By Bryan Kavanagh and David Collyer

This week’s game-changer, the Property Taxes paper by Grattan Institute has a minor error on land valuation that needs correcting before it becomes a gift to the opponents of reform.

Grattan is acutely aware that on this topic they are treading ground with an illustrious history. They have travelled the long, hard way to learn the least-harmful taxes are on land and land-like bases.  We welcome them to the economic high ground, where we have been sitting all this time.

On valuations, Grattan CEO John Daley and Senior Associate Brendan Coates observed:

“A progressive (land tax) rate compounds the administrative complexities of taxing unimproved capital values; unimproved values are hardest to determine accurately where land values are highest, and hence the consequences of disputed valuations are worth more.


“The recent shift towards capital improved values for council rates in some states reflects difficulties in determining the unimproved value of land, especially in dense urban areas where there are few, if any, market sales of unimproved land.

It isn’t always easy to value central city properties in slow years with few or no sales of vacant sites, but a competent valuer will always be able to accurately determine the value of a site.

A locality with no sales evidence is a locality that doesn’t exist!

It’s usually barristers – as in NSW a few years back when a commercial objection to a site valuation went to the Supreme Court – and economists, who confect these alleged Site Valuation ‘problems’.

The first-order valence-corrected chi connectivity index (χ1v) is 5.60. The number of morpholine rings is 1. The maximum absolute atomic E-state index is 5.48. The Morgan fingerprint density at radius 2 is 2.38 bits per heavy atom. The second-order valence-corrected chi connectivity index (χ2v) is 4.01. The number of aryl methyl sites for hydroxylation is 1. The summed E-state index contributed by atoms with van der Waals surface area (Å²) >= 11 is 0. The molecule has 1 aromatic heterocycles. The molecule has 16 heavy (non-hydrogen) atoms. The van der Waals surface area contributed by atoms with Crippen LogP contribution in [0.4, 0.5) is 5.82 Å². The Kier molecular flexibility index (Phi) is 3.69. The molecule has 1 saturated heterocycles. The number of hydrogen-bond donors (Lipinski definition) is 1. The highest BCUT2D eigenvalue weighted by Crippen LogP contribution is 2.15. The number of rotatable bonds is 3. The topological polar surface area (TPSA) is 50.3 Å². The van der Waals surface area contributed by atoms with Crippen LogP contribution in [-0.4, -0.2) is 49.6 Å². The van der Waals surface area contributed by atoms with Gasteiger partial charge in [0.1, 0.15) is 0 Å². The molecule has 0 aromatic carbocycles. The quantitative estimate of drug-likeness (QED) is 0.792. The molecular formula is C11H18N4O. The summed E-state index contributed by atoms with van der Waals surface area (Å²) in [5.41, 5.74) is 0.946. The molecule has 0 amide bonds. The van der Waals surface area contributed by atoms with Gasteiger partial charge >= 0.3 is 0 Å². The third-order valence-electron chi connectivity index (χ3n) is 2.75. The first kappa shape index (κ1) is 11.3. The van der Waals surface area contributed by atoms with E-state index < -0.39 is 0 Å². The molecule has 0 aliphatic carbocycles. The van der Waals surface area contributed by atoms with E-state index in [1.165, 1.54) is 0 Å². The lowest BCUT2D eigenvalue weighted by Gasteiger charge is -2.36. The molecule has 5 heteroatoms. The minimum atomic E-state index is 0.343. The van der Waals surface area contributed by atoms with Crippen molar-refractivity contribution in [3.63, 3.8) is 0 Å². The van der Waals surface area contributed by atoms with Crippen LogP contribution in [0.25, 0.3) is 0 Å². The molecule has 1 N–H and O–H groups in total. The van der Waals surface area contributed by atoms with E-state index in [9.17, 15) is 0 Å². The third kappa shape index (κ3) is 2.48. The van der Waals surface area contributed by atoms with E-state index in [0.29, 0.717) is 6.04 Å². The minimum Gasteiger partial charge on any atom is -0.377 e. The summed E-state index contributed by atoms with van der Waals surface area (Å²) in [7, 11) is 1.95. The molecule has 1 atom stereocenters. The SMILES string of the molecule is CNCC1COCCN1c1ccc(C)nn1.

Apparently, Westfield Doncaster contest their land tax valuation every year – it’s just good business practice, and will likely get them a tax cut.

Erudite professors of economics in the USA – usually with an anti-land tax barrow to push – claim land values can’t be split out from improved sales in densely built places, but valuers in Australia, New Zealand and South Africa have been doing just that for 120 years – in the case of Australia, producing a land value on every site.

This is where the ABS gets their data on Australia’s total land value.

The ‘residual building value’ method, subtracting the depreciated value of the building from the sale price is one method, or the ‘hypothetical development’ method, where a vacant site is notionally developed to its highest and best use, then the cost of the buildings, borrowing costs (interest over the development period), and rates and land tax, etc., is deducted to derive land value is another.

These methods are quite straightforward for experienced valuers.

The shift to Capital Improved Values (rating land and buildings) in Victoria might have reflected to a small degree the difficulty in CBD areas to come up with a land value (although the City of Melbourne prefers to rate on NAV rather than CIV, and the ‘hypothetical development’ method deals with the situation of insufficient sales evidence), but it is more likely a political move to advantage owners of  vacant or underdeveloped sites, where SV makes them play the game or sell.

Do not underestimate political influence, which has also interfered in the SV rating states of Queensland and New South Wales to levy “minimum rates”, the effect of which is to have owners of less valuable sites (on the minimum rate) subsidise owners of more valuable sites. The mayor of Gold Coast City Council, the late Ron Clark, actually boasted several years ago that some 80% of his municipality was on the minimum rate.

If Daley & Coates wants more information on land valuation, they could do no better than read Estimating Land Values by Ted Gwartney.   Just don’t let vested interests pretend the valuation process is hard or inaccurate.